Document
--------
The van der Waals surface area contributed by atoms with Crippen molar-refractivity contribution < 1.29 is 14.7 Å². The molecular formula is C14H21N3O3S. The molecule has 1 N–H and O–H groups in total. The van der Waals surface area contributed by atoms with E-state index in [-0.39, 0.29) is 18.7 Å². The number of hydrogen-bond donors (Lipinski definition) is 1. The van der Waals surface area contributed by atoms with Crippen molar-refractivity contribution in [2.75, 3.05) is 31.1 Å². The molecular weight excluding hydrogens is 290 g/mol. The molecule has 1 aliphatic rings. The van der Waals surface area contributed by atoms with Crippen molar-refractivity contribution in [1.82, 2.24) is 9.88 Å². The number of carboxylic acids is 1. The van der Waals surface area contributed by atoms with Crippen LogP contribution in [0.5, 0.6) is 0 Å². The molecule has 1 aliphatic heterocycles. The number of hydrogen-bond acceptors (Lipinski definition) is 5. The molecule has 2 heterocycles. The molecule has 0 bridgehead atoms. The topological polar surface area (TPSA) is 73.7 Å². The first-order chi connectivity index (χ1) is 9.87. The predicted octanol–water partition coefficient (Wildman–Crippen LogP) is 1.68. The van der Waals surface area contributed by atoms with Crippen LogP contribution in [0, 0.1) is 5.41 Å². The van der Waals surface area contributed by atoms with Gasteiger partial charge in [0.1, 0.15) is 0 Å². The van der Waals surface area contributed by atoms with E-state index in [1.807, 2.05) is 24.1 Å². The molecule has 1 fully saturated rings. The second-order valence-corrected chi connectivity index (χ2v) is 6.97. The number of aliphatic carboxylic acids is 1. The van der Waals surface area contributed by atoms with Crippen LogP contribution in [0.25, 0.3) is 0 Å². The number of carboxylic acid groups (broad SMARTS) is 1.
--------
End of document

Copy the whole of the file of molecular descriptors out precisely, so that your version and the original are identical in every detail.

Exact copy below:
The van der Waals surface area contributed by atoms with Crippen molar-refractivity contribution < 1.29 is 14.7 Å². The molecular formula is C14H21N3O3S. The molecule has 1 N–H and O–H groups in total. The van der Waals surface area contributed by atoms with E-state index in [-0.39, 0.29) is 18.7 Å². The number of hydrogen-bond donors (Lipinski definition) is 1. The van der Waals surface area contributed by atoms with Crippen molar-refractivity contribution in [2.75, 3.05) is 31.1 Å². The molecular weight excluding hydrogens is 290 g/mol. The molecule has 1 aliphatic rings. The van der Waals surface area contributed by atoms with Crippen molar-refractivity contribution in [1.82, 2.24) is 9.88 Å². The number of carboxylic acids is 1. The van der Waals surface area contributed by atoms with Crippen LogP contribution in [0.5, 0.6) is 0 Å². The molecule has 1 aliphatic heterocycles. The number of hydrogen-bond acceptors (Lipinski definition) is 5. The molecule has 2 heterocycles. The molecule has 0 bridgehead atoms. The topological polar surface area (TPSA) is 73.7 Å². The first-order chi connectivity index (χ1) is 9.87. The predicted octanol–water partition coefficient (Wildman–Crippen LogP) is 1.68. The van der Waals surface area contributed by atoms with Crippen LogP contribution in [0, 0.1) is 5.41 Å². The van der Waals surface area contributed by atoms with Gasteiger partial charge in [0.1, 0.15) is 0 Å². The van der Waals surface area contributed by atoms with E-state index in [1.807, 2.05) is 24.1 Å². The molecule has 1 fully saturated rings. The second-order valence-corrected chi connectivity index (χ2v) is 6.97. The number of aliphatic carboxylic acids is 1. The van der Waals surface area contributed by atoms with Crippen LogP contribution in [0.25, 0.3) is 0 Å². The number of carboxylic acid groups (broad SMARTS) is 1.